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At the office we just got a new colleague who is visually impaired.

I'm in charge of organizing the planning poker sessions and the new colleague must participate as a member of the team. We have these nice sets of poker cards with planning poker numbers on them, but that doesn't help of course for our new colleague.

Until now we fixed this problem by just naming the estimates, letting the new colleague say their estimate right after the rest had put down their card, then the rest flips their card and I name the estimates in a row.

My question(s): Is there any one who has experience with this kind of situation and have a better solution? Is there such a thing as Braille poker cards?

The current solution does work, but I think this can be improved for us all by for example Braille poker cards.

  • 3
    I'm not really sure how this relates to programming. – user76704 May 11 '14 at 21:57
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    For anyone moving towards flagging this as being about a game of poker; Its worth noting that planning poker is part of the scrum phase of agile development – Richard Tingle May 12 '14 at 9:56
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    Have you asked him about it? I've heard stories about blind people with remarkable spatial memories. Just saying, out loud, the value of each card & where it goes might be enough for him to keep track of things. Even if he's not quite at that superhero level of spatial recall, he's probably got some good ideas for adapting the system to something he can work with. – Sean McSomething May 14 '14 at 22:24
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    @Ozz I should know better by now than to think it possible for a question to actually be on topic here, thanks for reminding me... – AakashM May 15 '14 at 12:40
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    @Ozz "it is not about programming or programmers" - Incorrect, it is about a visually impaired programmer. – BenSmith May 16 '14 at 16:29
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You can solve this problem with a free and simple solution.

In our team, if we ever forget our planning poker cards we instead use our hands i.e. We clench our fists and show our estimates all at the same time. We find that this approach works very well as usually our estimates are on average at most eight points and any 13 point estimates are followed by a longer than usual discussion anyway.

I think this method would work great for you and your visually impaired colleague, as he/she would be able to give their estimate at exactly the same time as their team mates. When you all show your hands you then can go around the table and each member can speak out loud the estimate they gave. Yes, it won't be ideal if your team regularly estimates above 13 points, but I think it'll work great if your team usually estimates below this level.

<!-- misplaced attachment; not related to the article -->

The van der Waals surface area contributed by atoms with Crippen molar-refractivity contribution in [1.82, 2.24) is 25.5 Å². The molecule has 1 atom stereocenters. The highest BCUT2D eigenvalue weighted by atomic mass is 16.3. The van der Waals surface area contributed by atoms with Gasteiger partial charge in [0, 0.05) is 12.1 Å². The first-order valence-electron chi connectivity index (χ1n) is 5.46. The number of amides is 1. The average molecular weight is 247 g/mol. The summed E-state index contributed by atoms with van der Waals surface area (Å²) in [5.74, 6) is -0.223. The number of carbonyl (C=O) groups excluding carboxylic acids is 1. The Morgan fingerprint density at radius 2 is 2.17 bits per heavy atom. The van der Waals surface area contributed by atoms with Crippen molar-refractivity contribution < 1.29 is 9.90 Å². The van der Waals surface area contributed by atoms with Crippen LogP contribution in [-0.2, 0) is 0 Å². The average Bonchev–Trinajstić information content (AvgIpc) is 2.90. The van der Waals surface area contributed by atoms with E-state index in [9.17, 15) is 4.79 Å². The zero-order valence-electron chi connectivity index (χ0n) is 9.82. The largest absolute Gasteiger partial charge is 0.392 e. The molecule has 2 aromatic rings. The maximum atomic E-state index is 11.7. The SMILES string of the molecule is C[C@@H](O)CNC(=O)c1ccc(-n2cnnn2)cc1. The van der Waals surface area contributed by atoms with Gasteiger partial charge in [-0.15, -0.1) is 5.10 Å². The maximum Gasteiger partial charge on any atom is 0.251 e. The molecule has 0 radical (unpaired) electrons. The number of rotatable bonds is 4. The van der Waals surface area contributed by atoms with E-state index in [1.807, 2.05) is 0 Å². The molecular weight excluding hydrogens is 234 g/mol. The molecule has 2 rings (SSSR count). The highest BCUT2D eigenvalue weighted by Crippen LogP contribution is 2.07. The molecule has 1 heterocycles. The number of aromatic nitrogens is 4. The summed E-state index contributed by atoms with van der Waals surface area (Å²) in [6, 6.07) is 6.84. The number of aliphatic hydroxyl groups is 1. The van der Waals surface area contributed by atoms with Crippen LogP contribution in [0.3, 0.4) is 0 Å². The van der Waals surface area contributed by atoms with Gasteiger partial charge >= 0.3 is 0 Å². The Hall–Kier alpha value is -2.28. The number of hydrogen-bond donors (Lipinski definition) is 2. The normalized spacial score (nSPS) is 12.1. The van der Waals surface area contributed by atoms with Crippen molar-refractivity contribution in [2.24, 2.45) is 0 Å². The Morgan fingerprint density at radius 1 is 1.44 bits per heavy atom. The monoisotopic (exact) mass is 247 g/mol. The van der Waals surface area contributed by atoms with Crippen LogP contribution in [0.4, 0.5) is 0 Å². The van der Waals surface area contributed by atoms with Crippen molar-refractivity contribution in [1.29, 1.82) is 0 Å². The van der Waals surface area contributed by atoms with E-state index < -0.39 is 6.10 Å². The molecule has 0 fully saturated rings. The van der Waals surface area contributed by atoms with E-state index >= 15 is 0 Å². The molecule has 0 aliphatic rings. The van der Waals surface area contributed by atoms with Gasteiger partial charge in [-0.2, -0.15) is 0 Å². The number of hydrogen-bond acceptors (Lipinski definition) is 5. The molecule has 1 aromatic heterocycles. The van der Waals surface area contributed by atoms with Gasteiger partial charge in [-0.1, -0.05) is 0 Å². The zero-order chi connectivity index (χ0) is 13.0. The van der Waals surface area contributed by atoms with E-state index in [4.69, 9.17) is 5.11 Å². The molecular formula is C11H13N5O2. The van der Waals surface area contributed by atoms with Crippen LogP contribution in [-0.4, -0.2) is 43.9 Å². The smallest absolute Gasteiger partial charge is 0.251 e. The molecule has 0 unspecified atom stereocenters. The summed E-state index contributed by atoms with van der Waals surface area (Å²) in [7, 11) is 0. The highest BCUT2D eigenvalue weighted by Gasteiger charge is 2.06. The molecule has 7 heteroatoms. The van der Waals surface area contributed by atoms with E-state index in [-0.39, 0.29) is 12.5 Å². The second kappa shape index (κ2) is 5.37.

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    we've done that too - its like rock/scissors/paper. 1..2..3.. and everyone sticks a number of fingers up. You will have to convert the log scale to fingers (eg 1 = 1 finger, 3 = 2 fingers, 5 = 3 etc) – gbjbaanb May 12 '14 at 9:23
  • @gbjbaanb Yes I should've mentioned that it's just like the rock, paper, scissors game. As we barely ever go above eight points we don't need to add the complexity of a log scale! – BenSmith May 12 '14 at 9:54
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    We just plain do this anyway, since physical cards don't work as well over videoconference (and also try to stay at 8 or below, although we've come up with one-digit-per-hand to easily go higher if need be) – Izkata May 15 '14 at 0:46
  • What if the visually impared colleague can't see the hands? This is a visual 'first' solution. I prefer a non-visual 'first' solution that will not require an extra 'round' of speaking, for example showing hands and saying number at the same time. – Michael Durrant Nov 3 '14 at 10:28
  • @MichaelDurrant The colleague is visually impaired, his/her primary sense is hearing so they need the extra audible input. A non-visual first option is not viable, as if everyone shouts out their estimate they are likely to influence other members with their estimate. In this situation you have to be pragmatic to aid all parties. – BenSmith Nov 3 '14 at 11:01
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My suggestion is to use paper / cards & sounds.

Have everyone make their estimates with their cards / paper. Then everyone shows their estimate at the same time.

At this point the visual members look around and you even hear folks say, hmm, 5,5, 2, hey bob, what's up with your 2? etc

So expand a little more on that verbal part.